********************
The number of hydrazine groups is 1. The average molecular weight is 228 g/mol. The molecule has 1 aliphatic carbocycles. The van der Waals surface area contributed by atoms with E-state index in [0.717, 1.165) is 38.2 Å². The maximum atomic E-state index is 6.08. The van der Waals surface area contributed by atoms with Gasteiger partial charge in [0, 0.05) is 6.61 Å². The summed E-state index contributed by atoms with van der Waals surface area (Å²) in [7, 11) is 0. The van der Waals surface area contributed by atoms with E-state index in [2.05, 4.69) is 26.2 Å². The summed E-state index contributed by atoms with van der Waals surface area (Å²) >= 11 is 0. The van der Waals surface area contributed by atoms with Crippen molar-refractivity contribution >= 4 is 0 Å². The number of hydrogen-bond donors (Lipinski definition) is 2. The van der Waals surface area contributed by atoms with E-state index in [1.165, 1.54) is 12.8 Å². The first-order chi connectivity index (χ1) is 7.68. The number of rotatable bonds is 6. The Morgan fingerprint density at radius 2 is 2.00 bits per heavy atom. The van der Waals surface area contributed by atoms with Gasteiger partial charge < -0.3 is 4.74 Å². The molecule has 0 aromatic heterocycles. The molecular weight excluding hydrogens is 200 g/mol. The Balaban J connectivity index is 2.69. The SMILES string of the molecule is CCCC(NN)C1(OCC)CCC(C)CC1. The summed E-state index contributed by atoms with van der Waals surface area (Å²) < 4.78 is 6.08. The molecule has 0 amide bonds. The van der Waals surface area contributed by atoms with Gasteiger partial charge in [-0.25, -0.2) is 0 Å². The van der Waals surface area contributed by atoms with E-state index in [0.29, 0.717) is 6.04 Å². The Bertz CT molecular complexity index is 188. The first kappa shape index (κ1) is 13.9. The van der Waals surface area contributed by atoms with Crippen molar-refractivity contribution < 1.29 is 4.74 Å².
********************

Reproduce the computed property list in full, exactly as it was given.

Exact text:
The number of hydrazine groups is 1. The average molecular weight is 228 g/mol. The molecule has 1 aliphatic carbocycles. The van der Waals surface area contributed by atoms with E-state index in [0.717, 1.165) is 38.2 Å². The maximum atomic E-state index is 6.08. The van der Waals surface area contributed by atoms with Gasteiger partial charge in [0, 0.05) is 6.61 Å². The summed E-state index contributed by atoms with van der Waals surface area (Å²) in [7, 11) is 0. The van der Waals surface area contributed by atoms with E-state index in [2.05, 4.69) is 26.2 Å². The summed E-state index contributed by atoms with van der Waals surface area (Å²) >= 11 is 0. The van der Waals surface area contributed by atoms with Crippen molar-refractivity contribution >= 4 is 0 Å². The number of hydrogen-bond donors (Lipinski definition) is 2. The van der Waals surface area contributed by atoms with E-state index in [1.165, 1.54) is 12.8 Å². The first-order chi connectivity index (χ1) is 7.68. The number of rotatable bonds is 6. The Morgan fingerprint density at radius 2 is 2.00 bits per heavy atom. The van der Waals surface area contributed by atoms with Gasteiger partial charge < -0.3 is 4.74 Å². The molecule has 0 aromatic heterocycles. The molecular weight excluding hydrogens is 200 g/mol. The Balaban J connectivity index is 2.69. The SMILES string of the molecule is CCCC(NN)C1(OCC)CCC(C)CC1. The summed E-state index contributed by atoms with van der Waals surface area (Å²) < 4.78 is 6.08. The molecule has 0 amide bonds. The van der Waals surface area contributed by atoms with Gasteiger partial charge in [-0.25, -0.2) is 0 Å². The van der Waals surface area contributed by atoms with E-state index in [0.29, 0.717) is 6.04 Å². The Bertz CT molecular complexity index is 188. The first kappa shape index (κ1) is 13.9. The van der Waals surface area contributed by atoms with Crippen molar-refractivity contribution < 1.29 is 4.74 Å².